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Thread: Breaking into Bush Flying

  1. #1
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    Default Breaking into Bush Flying

    I'm posting this in search of good advice. I've spend time reading through other posts and replies on this forum, and from what I can see I'm among a knowledgable bunch of folks here.

    I'm currently in the Navy for another 3 1/2 years or so, and my end goal is getting a job flying in Alaska once I get out and go back to school. There's plenty of time left for decision-making. My question is, what kind of qualifications/hours would make me marketable? I'm not looking for a crazy salary or the quick road to riches here, I'd just want to make enough to survive without having to dip into my savings, preferably for a smaller company or a lodge. I'm currently SEL/instrument/SES rated with complex and high performance endorsements, and I'm looking into a tailwheel endorsement before the end of the summer. Further down the road are the commercial license and possibly CFI. What else can I do before I get out to help me along? And what advice can you give me regarding this goal?

    Anything you can pass along would be greatly appreciated. I'm here to learn, so pile it on!

  2. #2

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    Wow, lots of questions. The min hours for part 135 is 500 hrs. Without the min hours you would be looking at a right seat job to build some time. The lodges typically want more experience. A lot of lodges want 1500-3000 hrs. This is mostly an insurance thing. A lot of the lodges hire one person for 3 jobs, pilot, mechanic, and fishing guide. Sounds like you have the pilot thing figured out so I would start working on the other 2 if I was you.I strongly believe that it is not what you know but who you know, especially in aviation in Alaska. Start making connections now so when a job opens up you will hear about it. A lot of the jobs are filled by word of mouth.

  3. #3
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    You would probably find that most Alaska lodge jobs are seasonal from as early as the end of May to as late as the end of September. Most of them utilize float planes and require at least two hundred hours of float time. Another common aspect of lodge flying is that you leave in the morning with clients and possibly a guide and fly to a remote location usually within an hour or less of the lodge. You stay all day, baby sitting your clients, cooking a lunch for them with some pre-made items from the lodge and maybe some of the fish caught at your fishing location. You return to the lodge in the late afternoon or early evening in time for the scheduled dinner. You might log as much as 3 hours in one day, occasionally more, more often less. I prefer air taxi flying which is more varied, more flying and not stuck (trapped) at a lodge for 4 months.

    Most Alaska operators require a minimum of 1000 hours or more, some time in type and most of them also like to see some Alaska time or equivalent, although not all of them accept equivalent time (mountain time).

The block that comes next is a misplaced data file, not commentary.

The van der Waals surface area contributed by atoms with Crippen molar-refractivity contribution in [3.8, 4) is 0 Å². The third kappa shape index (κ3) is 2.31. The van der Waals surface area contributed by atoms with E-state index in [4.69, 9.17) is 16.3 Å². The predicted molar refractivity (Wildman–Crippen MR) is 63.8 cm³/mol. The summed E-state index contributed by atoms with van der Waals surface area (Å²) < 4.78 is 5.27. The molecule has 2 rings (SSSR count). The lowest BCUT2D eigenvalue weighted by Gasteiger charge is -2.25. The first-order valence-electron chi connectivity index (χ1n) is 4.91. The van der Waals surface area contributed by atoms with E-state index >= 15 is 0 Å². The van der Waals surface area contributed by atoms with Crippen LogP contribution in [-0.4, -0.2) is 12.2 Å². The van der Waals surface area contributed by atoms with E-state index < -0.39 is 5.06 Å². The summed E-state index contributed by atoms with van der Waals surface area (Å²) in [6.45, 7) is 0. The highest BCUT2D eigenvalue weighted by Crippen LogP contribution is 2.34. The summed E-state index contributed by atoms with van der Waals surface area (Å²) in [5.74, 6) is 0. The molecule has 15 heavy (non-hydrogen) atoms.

Of the 500 hours required to fly as pilot-in-command for operations regulated by FARs part 135 (most of them), 100 hours has to be cross country time ( 50 miles from point of origin). Of that 100 hours of cross country time, 25 hours of it has to be night cross country. Co-pilot jobs are few and far between and operators that utilize copilots don't often have to hire low-time pilots to fill those occasional positions. So best to set your sights on getting your commercial, instrument , flight instructor and instrument flight instructor certs. Some Alaska flight schools hire their own instructor graduates. Take Flight Alaska at Merrill Field in Anchorage is one. Aero Tech, also at Merrill Field is another. In my opinion, the best way to log flight time after obtaining your commercial and instrument is to get your CFI-I, give flight instruction in Alaska, especially in Anchorage which has the biggest aviation community in the state. You would get to know people who could be in a position to help you get that job once you've logged enough hours to be a viable candidate. www.flyalaska.com is a good resource for more information.

  4. #4
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    Quote Originally Posted by Monguse View Post
    Some Alaska flight schools hire their own instructor graduates. Take Flight Alaska at Merrill Field in Anchorage is one. Aero Tech, also at Merrill Field is another.
    TFA (Take Flight Alaska) has closed doors. Aero Tech is still going strong. Also, being military, you might want to checkout the Aero Club at JBER (formerly Elmendorf Air Force Base).

  5. #5
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    Take Flight Alaska has merged with Land and Sea Aviation and now has a larger fleet of planes and some new instructors.

  6. #6
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    Not sure but I stink Aero Tech has closed up. Stink the owner died or some such. You'd hafta check. I went by the other day and it was closed.

  7. #7
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    Well, get your certificates and built up some flight time, most likely you will be able to get a job out in Bethel, and in a year or two you can go do what ever it is you want to do. Yute is looking for a class in Aug. a month before winter. I took my first flying job in Bethel in Oct. back in 83. It was well a bit of a shock at first, but I did enjoy the flying.

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